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Prime Minister Justin Trudeau during Question Period, January 31, 2024CPAC

Send an urgent message to Canadian legislators urging them to stop Trudeau’s ‘Online Harms Act’

(LifeSiteNews) — A recent poll has revealed that seven out of 10 Canadians believe the country is broken and that the Trudeau government does not focus on issues that matter.

According to a March 7 Leger poll, 70 percent of Canadians feel that “everything is broken in this country,” explaining that Prime Minister Justin Trudeau’s Liberal government is too focused on climate change and the war in Ukraine, instead of real issues facing Canadians such as the rising cost of living.

“Canadians believe the federal government is more focused on issues that are of lower importance to them,” the poll stated. “Climate change, immigration, and the war in the Ukraine are less important to Canadians than affordability of a place to live, the state of health care, and rising interest rates.”

Thirty-four percent of those surveyed placed inflation as their number top concern, followed by the state of healthcare at 17 percent and affording a place to live at 10 percent. Only 5 percent thought climate change was the most important issue.

According to the poll, conducted February 23-25, 70 percent of Canadians agree with the statement, “It feels like everything is broken in this country right now,” while 27 percent disagree, and 4 percent are unsure.

Notably, the percentage of Canadians who consider Canada to be broken is 3 percent higher than in 2023. Those mostly likely to feel everything is broken included women, CPC voters, Albertans, and Ontarians. Comparably, 43 percent of Liberal voters and 66 percent of NDP voters agree with this statement.

In regard to why the country is broken, 21 percent believe it is due to everything being expensive, 18 percent think it is because of Trudeau’s leadership, while 11 percent attribute it to that fact that the healthcare system is failing.

Additionally, the poll found that 27 percent of Canadians are angry concerning the Trudeau government’s management of the country.

Indeed, while Canadians placed cost of living as their most important issue, above climate change and the war in Ukraine, Trudeau recently promised another $3 billion to Ukraine and plans to increase the carbon tax to limit the effects of “climate change” on April 1.

While Trudeau sends Canadians’ tax dollars oversees and further taxes their fuel and heating, Canadians are struggling to pay for basic necessities including food, rent, and heating.

A September report by Statistics Canada revealed that food prices are rising faster than the headline inflation rate – the overall inflation rate in the country – as staple food items are increasing at a rate of 10 to 18 percent year-over-year.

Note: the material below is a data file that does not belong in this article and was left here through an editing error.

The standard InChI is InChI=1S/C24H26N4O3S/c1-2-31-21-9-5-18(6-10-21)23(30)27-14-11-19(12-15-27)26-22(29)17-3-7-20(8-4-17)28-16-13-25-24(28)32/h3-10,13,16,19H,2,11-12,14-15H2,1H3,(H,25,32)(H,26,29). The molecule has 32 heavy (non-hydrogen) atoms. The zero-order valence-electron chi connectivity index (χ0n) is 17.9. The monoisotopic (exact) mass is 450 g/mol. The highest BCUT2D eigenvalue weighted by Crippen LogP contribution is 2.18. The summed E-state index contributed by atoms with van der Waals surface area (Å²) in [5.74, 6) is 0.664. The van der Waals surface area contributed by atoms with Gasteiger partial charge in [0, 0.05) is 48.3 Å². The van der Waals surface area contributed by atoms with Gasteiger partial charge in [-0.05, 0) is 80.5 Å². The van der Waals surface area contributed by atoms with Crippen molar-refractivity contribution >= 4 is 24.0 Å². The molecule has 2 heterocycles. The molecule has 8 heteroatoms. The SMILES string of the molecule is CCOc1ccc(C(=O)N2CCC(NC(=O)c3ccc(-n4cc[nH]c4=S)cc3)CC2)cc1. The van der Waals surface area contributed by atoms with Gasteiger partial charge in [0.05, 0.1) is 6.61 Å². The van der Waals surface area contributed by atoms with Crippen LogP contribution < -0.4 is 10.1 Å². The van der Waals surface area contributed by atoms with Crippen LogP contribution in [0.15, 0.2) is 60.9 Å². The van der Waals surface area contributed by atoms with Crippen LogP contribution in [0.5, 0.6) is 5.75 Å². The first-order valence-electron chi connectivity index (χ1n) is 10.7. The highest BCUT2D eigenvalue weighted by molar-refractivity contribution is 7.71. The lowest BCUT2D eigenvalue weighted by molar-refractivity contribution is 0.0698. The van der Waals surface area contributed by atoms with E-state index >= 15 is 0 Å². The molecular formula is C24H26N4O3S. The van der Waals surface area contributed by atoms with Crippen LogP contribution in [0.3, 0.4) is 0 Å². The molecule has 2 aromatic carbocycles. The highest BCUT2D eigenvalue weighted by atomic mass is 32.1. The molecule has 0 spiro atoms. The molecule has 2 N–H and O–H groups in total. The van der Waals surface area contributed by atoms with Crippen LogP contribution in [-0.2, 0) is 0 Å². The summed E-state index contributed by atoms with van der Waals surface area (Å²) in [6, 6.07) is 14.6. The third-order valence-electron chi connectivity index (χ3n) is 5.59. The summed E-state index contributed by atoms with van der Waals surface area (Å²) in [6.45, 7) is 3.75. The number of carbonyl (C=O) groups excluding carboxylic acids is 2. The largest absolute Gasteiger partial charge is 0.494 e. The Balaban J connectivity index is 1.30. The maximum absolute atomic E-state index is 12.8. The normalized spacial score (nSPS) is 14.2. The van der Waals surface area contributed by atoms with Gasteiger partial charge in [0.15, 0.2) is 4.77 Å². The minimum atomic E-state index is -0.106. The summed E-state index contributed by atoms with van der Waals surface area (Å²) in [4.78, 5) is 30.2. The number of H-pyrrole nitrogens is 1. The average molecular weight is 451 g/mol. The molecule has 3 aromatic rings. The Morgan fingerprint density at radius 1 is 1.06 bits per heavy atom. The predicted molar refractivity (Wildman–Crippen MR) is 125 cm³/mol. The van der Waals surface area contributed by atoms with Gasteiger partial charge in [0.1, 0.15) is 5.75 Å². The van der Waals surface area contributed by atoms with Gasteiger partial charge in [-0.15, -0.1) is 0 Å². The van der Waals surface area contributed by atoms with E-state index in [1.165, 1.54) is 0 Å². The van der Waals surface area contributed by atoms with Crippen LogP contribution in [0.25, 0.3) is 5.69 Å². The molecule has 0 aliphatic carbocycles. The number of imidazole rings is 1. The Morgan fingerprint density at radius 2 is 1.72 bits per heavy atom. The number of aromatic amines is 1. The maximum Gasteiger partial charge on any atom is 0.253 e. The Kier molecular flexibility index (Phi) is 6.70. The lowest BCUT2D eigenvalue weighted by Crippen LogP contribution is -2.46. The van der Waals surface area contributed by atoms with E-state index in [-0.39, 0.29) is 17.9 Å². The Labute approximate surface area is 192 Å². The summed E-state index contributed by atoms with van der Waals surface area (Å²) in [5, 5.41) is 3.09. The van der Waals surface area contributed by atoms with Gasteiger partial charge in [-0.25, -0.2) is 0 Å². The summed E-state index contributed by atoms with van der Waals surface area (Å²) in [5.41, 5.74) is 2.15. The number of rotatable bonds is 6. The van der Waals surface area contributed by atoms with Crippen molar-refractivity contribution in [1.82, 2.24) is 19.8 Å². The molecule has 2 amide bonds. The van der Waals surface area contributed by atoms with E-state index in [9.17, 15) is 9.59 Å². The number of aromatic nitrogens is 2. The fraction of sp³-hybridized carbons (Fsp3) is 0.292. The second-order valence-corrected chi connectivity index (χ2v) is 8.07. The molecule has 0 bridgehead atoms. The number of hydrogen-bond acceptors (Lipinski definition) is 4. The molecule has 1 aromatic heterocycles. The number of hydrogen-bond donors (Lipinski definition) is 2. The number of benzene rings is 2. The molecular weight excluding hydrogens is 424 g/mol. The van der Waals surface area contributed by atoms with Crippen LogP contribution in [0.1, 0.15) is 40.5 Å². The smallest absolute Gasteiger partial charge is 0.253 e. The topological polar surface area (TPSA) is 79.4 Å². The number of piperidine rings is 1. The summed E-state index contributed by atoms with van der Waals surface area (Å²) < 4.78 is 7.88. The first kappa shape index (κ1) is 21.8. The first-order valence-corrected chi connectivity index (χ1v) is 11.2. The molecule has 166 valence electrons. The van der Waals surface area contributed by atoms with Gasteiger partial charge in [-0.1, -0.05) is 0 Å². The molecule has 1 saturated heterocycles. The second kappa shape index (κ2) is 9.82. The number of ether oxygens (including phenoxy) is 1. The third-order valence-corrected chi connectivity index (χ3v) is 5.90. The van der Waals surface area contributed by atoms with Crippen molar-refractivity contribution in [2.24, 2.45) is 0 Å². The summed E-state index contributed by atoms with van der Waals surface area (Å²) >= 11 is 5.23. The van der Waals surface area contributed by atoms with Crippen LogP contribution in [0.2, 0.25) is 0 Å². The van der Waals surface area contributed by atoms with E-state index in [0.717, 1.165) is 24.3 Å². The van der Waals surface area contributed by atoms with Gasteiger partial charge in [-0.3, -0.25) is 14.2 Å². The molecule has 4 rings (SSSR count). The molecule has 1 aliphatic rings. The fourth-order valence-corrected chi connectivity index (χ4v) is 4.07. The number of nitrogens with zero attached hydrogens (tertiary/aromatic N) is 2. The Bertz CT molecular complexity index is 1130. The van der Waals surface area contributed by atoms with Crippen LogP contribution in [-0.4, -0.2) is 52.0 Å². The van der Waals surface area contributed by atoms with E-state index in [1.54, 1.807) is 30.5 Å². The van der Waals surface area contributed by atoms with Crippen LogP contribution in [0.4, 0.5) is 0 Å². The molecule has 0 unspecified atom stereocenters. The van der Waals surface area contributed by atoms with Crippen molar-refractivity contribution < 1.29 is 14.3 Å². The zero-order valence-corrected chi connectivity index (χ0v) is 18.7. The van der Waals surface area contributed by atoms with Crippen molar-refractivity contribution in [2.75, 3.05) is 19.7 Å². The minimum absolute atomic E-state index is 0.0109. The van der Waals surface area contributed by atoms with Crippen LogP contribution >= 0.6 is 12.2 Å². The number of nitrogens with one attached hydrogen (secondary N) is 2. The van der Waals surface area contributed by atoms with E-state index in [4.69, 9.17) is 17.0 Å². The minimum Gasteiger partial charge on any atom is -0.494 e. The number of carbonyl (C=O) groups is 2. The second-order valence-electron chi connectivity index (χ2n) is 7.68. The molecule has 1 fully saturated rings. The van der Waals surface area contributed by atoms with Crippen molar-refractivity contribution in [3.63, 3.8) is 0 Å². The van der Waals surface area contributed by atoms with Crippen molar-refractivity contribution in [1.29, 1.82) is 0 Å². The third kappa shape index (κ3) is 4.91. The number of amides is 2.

Despite numerous reports indicating Canadians are experiencing financial hardship, the Trudeau government has largely ignored the pleas of those asking for help, while consistently denying their policies have any impact on inflation or the economy more broadly.

Trudeau has continued to refuse to extend the carbon tax exemption to all forms of home heating, instead only giving relief to Liberal voting provinces.

The carbon tax, framed as a way to reduce carbon emissions, has cost Canadians hundreds more annually despite rebates.

The increased costs are only expected to rise, as a recent report revealed that a carbon tax of more than $350 per tonne is needed to reach Trudeau’s net-zero goals by 2050.

Currently, Canadians living in provinces under the federal carbon pricing scheme pay $65 per tonne, but the Trudeau government has a goal of $170 per tonne by 2030. 

Additionally, on April 1, the carbon tax is set to increase the federal carbon tax to 17 cents per liter of gasoline, 21 cents per liter of diesel, and 15 cents per cubic meter of natural gas, despite 69 percent of Canadians opposing the tax hike.

During a media interview following a nearly $500,000 Liberal retreat Trudeau told Canadians struggling with the high cost of living that times are also difficult for politicians.

“Yeah, people are facing tough times, and yes, everyone is finding it difficult right now. And as leaders, MPs, parliamentarians of all types, part of our job is to be there to take it, to support it as Canadians are worried and anxious, and put out those solutions,” he said. 

“So yeah, it’s not an easy time to be a politician,” Trudeau lamented.

Send an urgent message to Canadian legislators urging them to stop Trudeau’s ‘Online Harms Act’